Andrew Grieg’s When They Lay Bare – on Spidean Coire Clach, Beinne Eighe
I love books. I buy many books, mainly used. I read many books, and I have bookshelves stacked full to bursting. But I simply do not have room to keep all the paperback fiction I read, so I pass them on – to perfect strangers.
Today I celebrate 9 years of participation in Bookcrossing. For those who don’t know “bookcrossing” is the practice of dropping a book off in a public location with the intent that someone else will pick it up and read it. Before leaving the books participants register them on the bookcrossing website. This gives each book an unique number which is written inside the book in an obvious place – usually inside the front cover – along with details of the website. When anyone finds the book they can go to the website and log in their find.
Many of the 900,000 members around the world leave their books in urban settings: coffee shops, city parks, train stations, shopping centres, etc, but I rarely visit these places. I live, work and play in the countryside so I leave books in the countryside. (The terminology we use is a ‘wild release’).
Sometimes I like to match the book to the location I plan to leave it; this is known as a ‘themed release’. I placed the children’s classic The Secret Garden in a lovely big tree house in a local community-owned woodland; I placed Gavin Maxwell’s world famous, classic Ring of Bright Water on the memorial stone at the site of his house and where his ashes are buried (his fans will remember the house burnt to the ground, with the death of one otter). The book The White Mare is about the Roman invasion of Scotland. This ended with the battle of Mons Grapius and this is thought to have taken place at Bennachie.. Aberdeen-shire, where I left this copy and I’ve left a couple of copies of The Highest Tide at the beach.
A few of my mountain releases are themed too.
Ffyona Campbell’s Walk Around the World on Ben More Assynt.
Jack Londen’s White Fang was placed in Ryvoan Bothy near Glenmore where they hold the UK Husky Dog Championships.
Electric Brae by the Scottish writer Andrew Greig (a book about climbing) was left in Inshriach bothy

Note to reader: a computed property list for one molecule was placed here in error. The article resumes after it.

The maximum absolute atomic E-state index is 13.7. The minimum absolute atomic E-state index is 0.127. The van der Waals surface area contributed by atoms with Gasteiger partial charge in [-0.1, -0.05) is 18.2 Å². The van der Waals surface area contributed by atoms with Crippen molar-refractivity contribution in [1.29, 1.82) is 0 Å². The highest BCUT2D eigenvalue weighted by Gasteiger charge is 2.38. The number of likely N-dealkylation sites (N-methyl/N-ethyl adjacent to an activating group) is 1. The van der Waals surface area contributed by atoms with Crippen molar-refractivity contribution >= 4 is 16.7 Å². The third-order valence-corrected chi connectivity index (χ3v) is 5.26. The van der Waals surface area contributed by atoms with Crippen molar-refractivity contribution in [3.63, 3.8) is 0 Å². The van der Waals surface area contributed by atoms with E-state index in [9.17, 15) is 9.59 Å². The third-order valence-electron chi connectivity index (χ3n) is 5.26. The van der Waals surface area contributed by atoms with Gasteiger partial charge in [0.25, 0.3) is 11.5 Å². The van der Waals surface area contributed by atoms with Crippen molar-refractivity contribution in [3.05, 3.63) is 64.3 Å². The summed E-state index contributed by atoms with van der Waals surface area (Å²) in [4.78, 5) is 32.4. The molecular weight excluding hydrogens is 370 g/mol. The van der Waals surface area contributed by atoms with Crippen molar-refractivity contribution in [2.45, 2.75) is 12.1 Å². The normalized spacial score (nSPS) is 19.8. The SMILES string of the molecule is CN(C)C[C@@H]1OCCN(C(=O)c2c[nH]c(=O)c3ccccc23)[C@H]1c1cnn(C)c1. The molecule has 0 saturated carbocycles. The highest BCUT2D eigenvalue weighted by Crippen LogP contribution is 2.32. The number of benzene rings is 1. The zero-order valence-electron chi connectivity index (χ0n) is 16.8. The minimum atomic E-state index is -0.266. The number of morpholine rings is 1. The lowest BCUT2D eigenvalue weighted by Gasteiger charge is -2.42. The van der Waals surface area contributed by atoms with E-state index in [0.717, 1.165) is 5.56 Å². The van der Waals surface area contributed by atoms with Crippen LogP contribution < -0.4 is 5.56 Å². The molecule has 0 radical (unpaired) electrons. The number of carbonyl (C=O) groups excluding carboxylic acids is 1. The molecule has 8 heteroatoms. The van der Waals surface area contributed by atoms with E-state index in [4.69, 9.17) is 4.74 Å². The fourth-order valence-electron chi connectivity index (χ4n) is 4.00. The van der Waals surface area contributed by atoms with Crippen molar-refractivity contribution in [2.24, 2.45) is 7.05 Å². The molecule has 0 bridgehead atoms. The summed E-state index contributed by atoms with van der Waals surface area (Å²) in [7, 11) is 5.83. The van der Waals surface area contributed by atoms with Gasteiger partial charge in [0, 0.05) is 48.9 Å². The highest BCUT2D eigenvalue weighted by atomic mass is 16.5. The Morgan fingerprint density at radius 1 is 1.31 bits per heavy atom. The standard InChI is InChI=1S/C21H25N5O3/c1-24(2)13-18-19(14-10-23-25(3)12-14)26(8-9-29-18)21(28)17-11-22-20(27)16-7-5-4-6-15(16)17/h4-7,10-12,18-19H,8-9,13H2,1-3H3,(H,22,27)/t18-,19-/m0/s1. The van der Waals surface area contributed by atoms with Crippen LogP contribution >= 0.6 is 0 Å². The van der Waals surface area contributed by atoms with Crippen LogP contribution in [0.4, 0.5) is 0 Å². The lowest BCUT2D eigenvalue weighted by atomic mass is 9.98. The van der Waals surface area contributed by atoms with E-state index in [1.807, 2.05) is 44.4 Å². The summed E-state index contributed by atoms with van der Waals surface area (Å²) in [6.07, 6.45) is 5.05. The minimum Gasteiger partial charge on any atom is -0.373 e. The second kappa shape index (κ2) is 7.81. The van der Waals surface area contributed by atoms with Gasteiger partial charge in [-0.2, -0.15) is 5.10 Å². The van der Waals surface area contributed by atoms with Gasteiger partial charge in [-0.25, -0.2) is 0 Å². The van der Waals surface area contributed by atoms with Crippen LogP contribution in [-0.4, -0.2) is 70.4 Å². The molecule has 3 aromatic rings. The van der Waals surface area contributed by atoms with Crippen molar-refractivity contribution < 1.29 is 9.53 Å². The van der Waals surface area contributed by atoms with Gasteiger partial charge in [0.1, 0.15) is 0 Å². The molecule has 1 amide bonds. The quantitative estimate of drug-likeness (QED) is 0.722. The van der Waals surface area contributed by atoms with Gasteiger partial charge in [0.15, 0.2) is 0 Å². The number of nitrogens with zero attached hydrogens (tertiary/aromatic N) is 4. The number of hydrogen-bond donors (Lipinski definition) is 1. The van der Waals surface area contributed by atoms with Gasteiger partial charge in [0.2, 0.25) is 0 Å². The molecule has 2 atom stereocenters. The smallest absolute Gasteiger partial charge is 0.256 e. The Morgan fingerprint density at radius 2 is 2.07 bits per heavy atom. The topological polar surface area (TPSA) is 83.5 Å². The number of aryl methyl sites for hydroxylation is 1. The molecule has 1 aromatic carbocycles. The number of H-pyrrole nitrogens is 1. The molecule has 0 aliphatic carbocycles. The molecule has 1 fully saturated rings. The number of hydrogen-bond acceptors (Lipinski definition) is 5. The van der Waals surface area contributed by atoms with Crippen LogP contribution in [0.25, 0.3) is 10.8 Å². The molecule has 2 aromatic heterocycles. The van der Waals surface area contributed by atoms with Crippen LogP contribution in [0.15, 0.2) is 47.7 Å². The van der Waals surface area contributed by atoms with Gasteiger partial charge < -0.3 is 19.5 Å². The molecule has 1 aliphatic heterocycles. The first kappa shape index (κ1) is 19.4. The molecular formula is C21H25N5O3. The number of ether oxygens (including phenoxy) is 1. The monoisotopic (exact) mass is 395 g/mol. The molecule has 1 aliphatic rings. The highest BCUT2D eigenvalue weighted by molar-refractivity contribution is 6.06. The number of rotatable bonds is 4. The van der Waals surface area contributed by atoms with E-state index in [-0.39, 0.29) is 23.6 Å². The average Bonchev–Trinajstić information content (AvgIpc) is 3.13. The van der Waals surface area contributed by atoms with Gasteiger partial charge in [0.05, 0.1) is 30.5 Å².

One of the best mountaineering books I’ve read, Rick Ridgeway’s Below Another Sky was released in the Cairngorm mountains.
In the past nine years I’ve left 900 books in total and am always delighted when I get an email from bookcrossing to say one has been found.
Sometimes I get amusing or charming little stories by the finder, such as the guy who found Be My Enemy by Christopher Brookmyre in Glen Affric in December 2008.
Cold winters day at the viewpoint high above Loch Affric where I’d arrived after a great walk . I’d decided that would be the ideal place to drink the Thermos of coffee that had been calling to me from my pack for the previous hour . I’d been drinking in the splendour of this long view for some time when the call of caffeine brought my eyes down to my feet in search of the pack and the soon to be released coffee…I was simultaneously remembering this was sunday and the earlier disapointment of arriving at Gows only to find it locked and in darkness meant I really had lost track of days and time….but mostly it meant…. no bun! As I wrestled with this grim realisation my eyes fell on a plastic bag neatly placed in a niche at the bottom of the cairn….I wondered could it be a sandwich left by a previous walker? or maybe an Eccles cake…..but no, it was my new book….and suddenly I wasn’t hungry anymore. The book’s back in London with me now and I plan to read it over the Christmas period….I will make sure it continues its journey onwards.